The Last Command (1928) Review

The Last Command (1925) Director: Josef von Sternberg


Josef von Sternberg’s powerful film is notable for its star, Emil Jannings, who won the very first Academy Award for Best Actor – and deservedly so – for his unique performance. Additionally, William Powell was a star in the film (it is unusual to see him in a silent film, considering his wonderful performances in the 1930s in The Thin Man series and My Man Godfrey). Jannings was a popular German silent film star before making his way to Hollywood. In recent years, he has been criticized for support for the Nazi regime and its propaganda. When the Allies liberated Germany, he reportedly came carrying his Oscar statue to prove his allegiance, however he was not allowed back in the U.S. He died in Austria in 1947. He also stars in F.W. Murnau’s The Last Laugh in 1924.

The Last Command is a good film, with memorable scenes including the emotional moment when the former commander, Alexander, watches the train come crashing off a bridge into the river below (a popular cinematic motif in cinematic history).

The plot is unusual. It tells of a poor Russian extra in Hollywood who has an odd head twitch. He is an older man called in to star in a Hollywood. Immediately the director, played by William Powell recognizes him. Now, the bulk of the film is a flashback to the days of Czarist Russia, wherein the main character, Sergius Alexander (Emil Jannings), is a powerful commander and cousin of the Czar of Russia. He publicly whips a young revolutionary across the face. The young man’s companion, however, falls in love with the commander and helps him escape from a train when Bolsheviks take it over. However, shortly after jumping off the train, he turns to watch in horror as the train falls from a collapsing bridge, killing everyone on board. This causes him to develop an unusual permanent head twitch.

Ten years later, he is in Hollywood and as it turns out the director recognizes the former Russian commander. He was the one who whipped him across the face in Russia years before. To humiliate him, he casts Alexander as a Russian general, and Alexander has a moment of confusion as he genuinely believes himself to be the Russian commander again, and as such delivers a stunning performance, before he promptly dies. The director, played by William Powell, remarks how Alexander was a great man. Thus concludes the film.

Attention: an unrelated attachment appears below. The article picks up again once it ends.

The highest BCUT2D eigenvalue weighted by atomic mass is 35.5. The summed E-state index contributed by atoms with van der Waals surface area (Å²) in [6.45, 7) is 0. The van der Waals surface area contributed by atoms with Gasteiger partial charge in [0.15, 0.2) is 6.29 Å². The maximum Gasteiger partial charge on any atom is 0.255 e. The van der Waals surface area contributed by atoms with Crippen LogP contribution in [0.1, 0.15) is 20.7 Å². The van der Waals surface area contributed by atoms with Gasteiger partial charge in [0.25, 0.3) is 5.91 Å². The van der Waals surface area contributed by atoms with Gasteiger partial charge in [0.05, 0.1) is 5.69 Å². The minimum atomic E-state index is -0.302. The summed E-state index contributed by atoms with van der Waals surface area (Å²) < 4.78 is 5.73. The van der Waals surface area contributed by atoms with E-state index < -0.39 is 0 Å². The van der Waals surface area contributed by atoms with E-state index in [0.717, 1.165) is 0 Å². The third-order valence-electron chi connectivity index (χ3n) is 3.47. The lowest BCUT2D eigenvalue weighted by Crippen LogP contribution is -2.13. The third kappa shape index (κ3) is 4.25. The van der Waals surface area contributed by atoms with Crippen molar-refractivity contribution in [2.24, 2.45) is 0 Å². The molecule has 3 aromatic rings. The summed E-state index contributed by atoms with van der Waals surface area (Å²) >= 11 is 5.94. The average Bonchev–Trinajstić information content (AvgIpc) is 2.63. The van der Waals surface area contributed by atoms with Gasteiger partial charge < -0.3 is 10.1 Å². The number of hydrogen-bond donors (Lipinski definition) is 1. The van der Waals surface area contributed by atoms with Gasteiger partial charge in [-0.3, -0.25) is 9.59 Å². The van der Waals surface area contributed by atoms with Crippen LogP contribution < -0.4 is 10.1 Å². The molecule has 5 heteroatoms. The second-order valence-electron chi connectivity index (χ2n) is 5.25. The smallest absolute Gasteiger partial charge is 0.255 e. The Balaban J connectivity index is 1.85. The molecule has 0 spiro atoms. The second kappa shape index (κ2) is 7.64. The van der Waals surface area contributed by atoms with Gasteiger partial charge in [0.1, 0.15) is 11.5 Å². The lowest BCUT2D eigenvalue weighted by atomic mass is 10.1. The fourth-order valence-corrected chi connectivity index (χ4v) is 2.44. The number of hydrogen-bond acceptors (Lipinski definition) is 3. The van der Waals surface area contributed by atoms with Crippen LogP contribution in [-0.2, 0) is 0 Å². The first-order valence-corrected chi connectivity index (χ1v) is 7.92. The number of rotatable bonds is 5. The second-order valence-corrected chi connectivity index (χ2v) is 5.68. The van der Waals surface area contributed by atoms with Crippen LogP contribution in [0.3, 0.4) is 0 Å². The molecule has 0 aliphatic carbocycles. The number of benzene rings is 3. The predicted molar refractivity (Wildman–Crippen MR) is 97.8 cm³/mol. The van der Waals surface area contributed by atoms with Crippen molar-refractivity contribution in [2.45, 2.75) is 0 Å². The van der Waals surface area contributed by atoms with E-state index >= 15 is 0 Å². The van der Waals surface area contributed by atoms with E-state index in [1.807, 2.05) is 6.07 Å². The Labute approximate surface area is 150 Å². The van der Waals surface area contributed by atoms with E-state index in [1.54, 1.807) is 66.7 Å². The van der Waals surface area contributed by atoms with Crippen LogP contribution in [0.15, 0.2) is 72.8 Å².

Later, Ernst Lubitsch went on to claim that the story for the film was based on a true story: a former Russian general fled Russia upon the eve of the revolution and moved to New York and opened a restaurant and later in Hollywood tried to work as an extra.

Josef von Sternberg was born into a Jewish family in Vienna. He moved with his mother to Queens, New York, and fought in the US Army during World War I. After the war, he offered his services in editing, filming, cutting, or any other needs for film studios throughout the United States. He then started a career as a director and was involved in the establishment of United Artists. During his heights, he was sought after by the major film studios of the time: Paramount and MGM. The Last Command is his most famous film of the silent era, however in the 1930s he is best known for his films starring Marlene Dietrich, in movies like The Blue Angel, Shanghai Express, and the Scarlett Empress, among others (six films together in total). He continued to produce celebrated films until the early 1950s. He saw his career post-Dietrich as a string of mostly disappointments.